Govt, NDF to push peace talks in Norway
By Angelo Samonte, Reporter
The peace panel of the Philippine Government would push for a more effective ceasefire agreement at the start of informal discussions with the National Democratic Front (NDF) next week, Presidential adviser on the peace process Hermogenes Esperon said Monday.
The NDF is the political arm of the Communist Party of the Philippines.
Esperon said the government peace panel has considered the proposal of Norwegian Ambassador to Manila, Risa Torstein, together with the Norwegian facilitator of the negotiations, for the resumption of the informal discussions in Oslo, Norway on November 27.
Esperon said the government wants the New People’s Army’s (NPA) halt its attacks on cell sites, mines and construction sites, as well as its extortion activities, liquidations, kidnappings, landmine attacks and recruitment of minors as combatants. The New People’s Army is the military arm of the National Democratic Front.
“We hope they [NDF] change their position, redefining what ceasefire means,” he said adding the attacks by communist rebels are “very, very grave” and claim at least three lives a week.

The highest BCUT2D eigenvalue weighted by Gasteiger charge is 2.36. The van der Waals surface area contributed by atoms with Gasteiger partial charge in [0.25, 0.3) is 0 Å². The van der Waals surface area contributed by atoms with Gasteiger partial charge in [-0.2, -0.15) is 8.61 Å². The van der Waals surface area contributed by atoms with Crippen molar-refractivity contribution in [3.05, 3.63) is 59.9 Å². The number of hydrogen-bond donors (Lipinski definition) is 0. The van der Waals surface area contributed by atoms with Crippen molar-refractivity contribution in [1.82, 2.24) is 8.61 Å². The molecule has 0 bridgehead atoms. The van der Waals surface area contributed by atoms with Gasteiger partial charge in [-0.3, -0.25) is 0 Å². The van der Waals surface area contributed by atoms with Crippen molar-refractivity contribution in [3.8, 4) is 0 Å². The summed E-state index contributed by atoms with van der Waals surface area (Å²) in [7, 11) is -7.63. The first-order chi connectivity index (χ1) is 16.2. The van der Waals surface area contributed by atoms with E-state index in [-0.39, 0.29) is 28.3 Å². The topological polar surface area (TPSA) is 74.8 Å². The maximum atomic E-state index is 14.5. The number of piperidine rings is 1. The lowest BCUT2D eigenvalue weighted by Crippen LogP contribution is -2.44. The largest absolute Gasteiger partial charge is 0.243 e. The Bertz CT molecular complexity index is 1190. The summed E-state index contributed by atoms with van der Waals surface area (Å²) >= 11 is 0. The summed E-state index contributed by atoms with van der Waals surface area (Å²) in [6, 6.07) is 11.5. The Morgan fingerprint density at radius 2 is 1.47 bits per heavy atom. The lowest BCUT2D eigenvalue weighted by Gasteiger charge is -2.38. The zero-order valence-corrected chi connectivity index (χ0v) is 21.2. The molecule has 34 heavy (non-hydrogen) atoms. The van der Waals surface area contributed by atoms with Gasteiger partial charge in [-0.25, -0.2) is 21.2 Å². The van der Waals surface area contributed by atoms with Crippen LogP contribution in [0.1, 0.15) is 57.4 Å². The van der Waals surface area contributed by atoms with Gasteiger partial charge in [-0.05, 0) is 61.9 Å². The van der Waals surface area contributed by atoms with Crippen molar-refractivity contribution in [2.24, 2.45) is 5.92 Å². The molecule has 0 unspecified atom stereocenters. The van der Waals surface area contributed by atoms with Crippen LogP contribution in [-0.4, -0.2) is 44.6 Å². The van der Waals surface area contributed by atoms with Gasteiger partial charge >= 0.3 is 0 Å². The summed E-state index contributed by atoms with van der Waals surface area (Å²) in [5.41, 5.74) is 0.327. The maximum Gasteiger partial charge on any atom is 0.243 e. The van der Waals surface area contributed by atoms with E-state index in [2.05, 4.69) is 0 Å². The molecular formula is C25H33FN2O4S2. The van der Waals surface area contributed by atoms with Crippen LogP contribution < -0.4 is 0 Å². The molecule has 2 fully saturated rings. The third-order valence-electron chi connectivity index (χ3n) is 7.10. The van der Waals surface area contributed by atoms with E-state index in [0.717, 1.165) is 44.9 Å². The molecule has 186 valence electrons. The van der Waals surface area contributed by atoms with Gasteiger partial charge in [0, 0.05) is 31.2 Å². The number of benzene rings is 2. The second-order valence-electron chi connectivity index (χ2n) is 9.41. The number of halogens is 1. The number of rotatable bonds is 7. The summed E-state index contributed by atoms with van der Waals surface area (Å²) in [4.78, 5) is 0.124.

Nonetheless, Esperon said they are considering that the government panel, headed by Nieves
Confessor, would proceed to Oslo for the talks. He said, however, the government is still fixing its agenda for the talks.
He said the informal talks would be the way to go for both sides, noting it’s more like an academic discussion, without making formal agreements and commitments.
The Philippine government would also raise the concept of DDR or disarmament, demobilization and reintegration with the communist rebels, which is in line with the government’s shift in policy in initiating new talks with Muslim separatists.
Besides the DDR, Esperon said they would seek for a more effective implementation of the Joint Agreement on Safety and Immunity Guarantees or Jasig, as many rebel leaders use aliases when listing under the agreement.
Esperon said it is highly likely that the Democratic Front would demand for the NPA’s delisting from the terror list. However, he said Philippine government couldn’t do more to remove the NPA from the terror list of the United States and the European Union.
The formal negotiations between the two panels were halted on August 2004 after the US and the European Union included the communist rebels in their terror lists.
The government and the communist panel also had an informal discussions in May but didn’t produce good results.
SOURCE: The Manila Times Internet Edition, 20081119met1.html